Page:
A spine surgeon, Paul McDonough, MD, has served on the clinical team at Orthopedic Associates of Abilene since 2001. Dr. Paul McDonough enjoys reading historical nonfiction and is particularly fond of British historical events, such as the Battle of Bosworth Field and the Wars of the Roses.
The Battle of Bosworth Field took place in August of 1485. It was the last significant battle of the Wars of the Roses, in which the houses of Lancaster and York competed for the crown.
The house of York, symbolized by the white rose, occupied the throne in the person of King Richard III. He took the throne following the death of his young nephew, Edward V, who was murdered alongside his brother Richard in the Tower of London. The blame for the boys’ deaths fell on Richard III, largely because of the deaths of so many others who had claimed the throne.
The house of Lancaster, meanwhile, had been forcibly attempting to regain the throne since the deposition of Henry VI in 1461. These efforts became known as the Wars of the Roses and significantly reduced the number of nobles in England.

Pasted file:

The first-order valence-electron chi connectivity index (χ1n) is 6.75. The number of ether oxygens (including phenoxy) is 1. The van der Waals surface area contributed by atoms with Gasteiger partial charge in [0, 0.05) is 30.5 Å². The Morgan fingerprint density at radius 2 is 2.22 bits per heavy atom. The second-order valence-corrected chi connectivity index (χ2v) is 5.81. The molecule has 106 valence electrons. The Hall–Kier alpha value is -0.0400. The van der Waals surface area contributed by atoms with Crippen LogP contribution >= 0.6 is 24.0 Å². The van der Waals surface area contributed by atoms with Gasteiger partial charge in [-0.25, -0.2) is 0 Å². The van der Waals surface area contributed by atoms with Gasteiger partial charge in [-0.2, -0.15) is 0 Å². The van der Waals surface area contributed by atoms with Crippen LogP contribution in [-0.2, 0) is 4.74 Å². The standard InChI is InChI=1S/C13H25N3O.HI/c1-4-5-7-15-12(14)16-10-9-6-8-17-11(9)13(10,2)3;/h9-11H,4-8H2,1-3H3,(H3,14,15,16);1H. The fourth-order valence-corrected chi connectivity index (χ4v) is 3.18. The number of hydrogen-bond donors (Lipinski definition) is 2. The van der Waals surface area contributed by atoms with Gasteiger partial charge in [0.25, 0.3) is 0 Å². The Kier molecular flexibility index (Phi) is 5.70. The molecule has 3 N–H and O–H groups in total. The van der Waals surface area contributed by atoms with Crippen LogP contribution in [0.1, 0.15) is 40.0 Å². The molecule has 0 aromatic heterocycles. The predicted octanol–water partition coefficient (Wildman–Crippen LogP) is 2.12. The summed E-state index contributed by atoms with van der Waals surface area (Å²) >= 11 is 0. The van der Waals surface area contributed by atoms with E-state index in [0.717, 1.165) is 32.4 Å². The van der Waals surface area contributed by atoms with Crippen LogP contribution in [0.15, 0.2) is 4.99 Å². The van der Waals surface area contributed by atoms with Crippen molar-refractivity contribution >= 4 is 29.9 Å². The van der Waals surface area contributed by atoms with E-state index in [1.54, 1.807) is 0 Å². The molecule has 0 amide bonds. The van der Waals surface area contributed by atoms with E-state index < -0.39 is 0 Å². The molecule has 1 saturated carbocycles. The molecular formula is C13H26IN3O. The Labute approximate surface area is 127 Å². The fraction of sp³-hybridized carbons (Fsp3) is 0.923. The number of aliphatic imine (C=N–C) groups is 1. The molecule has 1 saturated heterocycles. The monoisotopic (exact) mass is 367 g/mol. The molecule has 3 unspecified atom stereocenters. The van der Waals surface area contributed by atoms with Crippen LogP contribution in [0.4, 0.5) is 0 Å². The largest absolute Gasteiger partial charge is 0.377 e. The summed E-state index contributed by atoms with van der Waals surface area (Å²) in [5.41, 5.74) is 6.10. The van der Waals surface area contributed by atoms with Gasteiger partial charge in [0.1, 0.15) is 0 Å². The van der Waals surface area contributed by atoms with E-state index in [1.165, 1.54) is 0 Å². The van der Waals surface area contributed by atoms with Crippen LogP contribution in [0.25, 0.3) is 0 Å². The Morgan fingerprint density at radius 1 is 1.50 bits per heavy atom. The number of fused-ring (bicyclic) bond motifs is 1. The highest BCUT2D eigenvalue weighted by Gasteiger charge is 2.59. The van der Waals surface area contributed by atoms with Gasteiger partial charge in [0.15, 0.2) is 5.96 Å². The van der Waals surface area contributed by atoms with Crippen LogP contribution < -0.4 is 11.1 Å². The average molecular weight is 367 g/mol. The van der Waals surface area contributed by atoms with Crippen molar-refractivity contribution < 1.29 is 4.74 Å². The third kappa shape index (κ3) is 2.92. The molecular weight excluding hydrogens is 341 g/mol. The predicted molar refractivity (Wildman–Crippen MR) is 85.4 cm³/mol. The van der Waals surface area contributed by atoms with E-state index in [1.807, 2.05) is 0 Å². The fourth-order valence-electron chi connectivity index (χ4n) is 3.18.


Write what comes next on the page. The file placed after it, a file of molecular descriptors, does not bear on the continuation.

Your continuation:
The wars ended at Bosworth Field, where Richard III had brought his forces after hearing of the landing of the aspiring king, Henry Tudor, in South Wales. Henry had sailed from France and marched through Wales gathering supporters, while his stepfather Thomas, Lord Stanley, amassed a private army of 6,000.
Stanley stood aside as his army took on Richard III’s army, which numbered 10,000. The advantage shifted from one side to the other until Richard decided to take on Lord Stanley himself.
Stanley ultimately overwhelmed Richard in the one-on-one battle. A bystander removed the crown from the deceased king’s head and brought it to Henry Tudor, who was standing nearby. With this coronation, he became King Henry VII, and the rule of the Tudors began.